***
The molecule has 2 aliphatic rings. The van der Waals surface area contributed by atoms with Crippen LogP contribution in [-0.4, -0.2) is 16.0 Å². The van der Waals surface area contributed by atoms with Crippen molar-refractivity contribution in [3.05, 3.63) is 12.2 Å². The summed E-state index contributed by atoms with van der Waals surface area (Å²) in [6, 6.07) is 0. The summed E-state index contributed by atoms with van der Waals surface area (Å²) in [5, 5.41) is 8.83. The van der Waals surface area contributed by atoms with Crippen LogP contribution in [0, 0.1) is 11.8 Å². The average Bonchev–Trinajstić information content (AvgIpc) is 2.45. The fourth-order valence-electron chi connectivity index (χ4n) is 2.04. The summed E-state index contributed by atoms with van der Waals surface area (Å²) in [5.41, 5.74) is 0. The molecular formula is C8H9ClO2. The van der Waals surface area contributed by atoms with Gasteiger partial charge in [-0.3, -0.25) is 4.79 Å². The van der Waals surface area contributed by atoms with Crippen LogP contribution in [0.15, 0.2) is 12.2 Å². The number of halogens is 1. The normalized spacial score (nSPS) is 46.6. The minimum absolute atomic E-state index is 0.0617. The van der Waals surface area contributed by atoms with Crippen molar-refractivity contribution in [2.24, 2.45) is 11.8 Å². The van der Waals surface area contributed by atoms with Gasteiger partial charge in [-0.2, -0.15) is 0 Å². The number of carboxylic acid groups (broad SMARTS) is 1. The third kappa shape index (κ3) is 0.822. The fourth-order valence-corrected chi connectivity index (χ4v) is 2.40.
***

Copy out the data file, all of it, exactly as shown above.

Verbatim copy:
The molecule has 2 aliphatic rings. The van der Waals surface area contributed by atoms with Crippen LogP contribution in [-0.4, -0.2) is 16.0 Å². The van der Waals surface area contributed by atoms with Crippen molar-refractivity contribution in [3.05, 3.63) is 12.2 Å². The summed E-state index contributed by atoms with van der Waals surface area (Å²) in [6, 6.07) is 0. The summed E-state index contributed by atoms with van der Waals surface area (Å²) in [5, 5.41) is 8.83. The van der Waals surface area contributed by atoms with Crippen LogP contribution in [0, 0.1) is 11.8 Å². The average Bonchev–Trinajstić information content (AvgIpc) is 2.45. The fourth-order valence-electron chi connectivity index (χ4n) is 2.04. The summed E-state index contributed by atoms with van der Waals surface area (Å²) in [5.41, 5.74) is 0. The molecular formula is C8H9ClO2. The van der Waals surface area contributed by atoms with Gasteiger partial charge in [-0.3, -0.25) is 4.79 Å². The van der Waals surface area contributed by atoms with Crippen LogP contribution in [0.15, 0.2) is 12.2 Å². The number of halogens is 1. The normalized spacial score (nSPS) is 46.6. The minimum absolute atomic E-state index is 0.0617. The van der Waals surface area contributed by atoms with Crippen molar-refractivity contribution in [2.24, 2.45) is 11.8 Å². The van der Waals surface area contributed by atoms with Gasteiger partial charge in [-0.2, -0.15) is 0 Å². The number of carboxylic acid groups (broad SMARTS) is 1. The third kappa shape index (κ3) is 0.822. The fourth-order valence-corrected chi connectivity index (χ4v) is 2.40.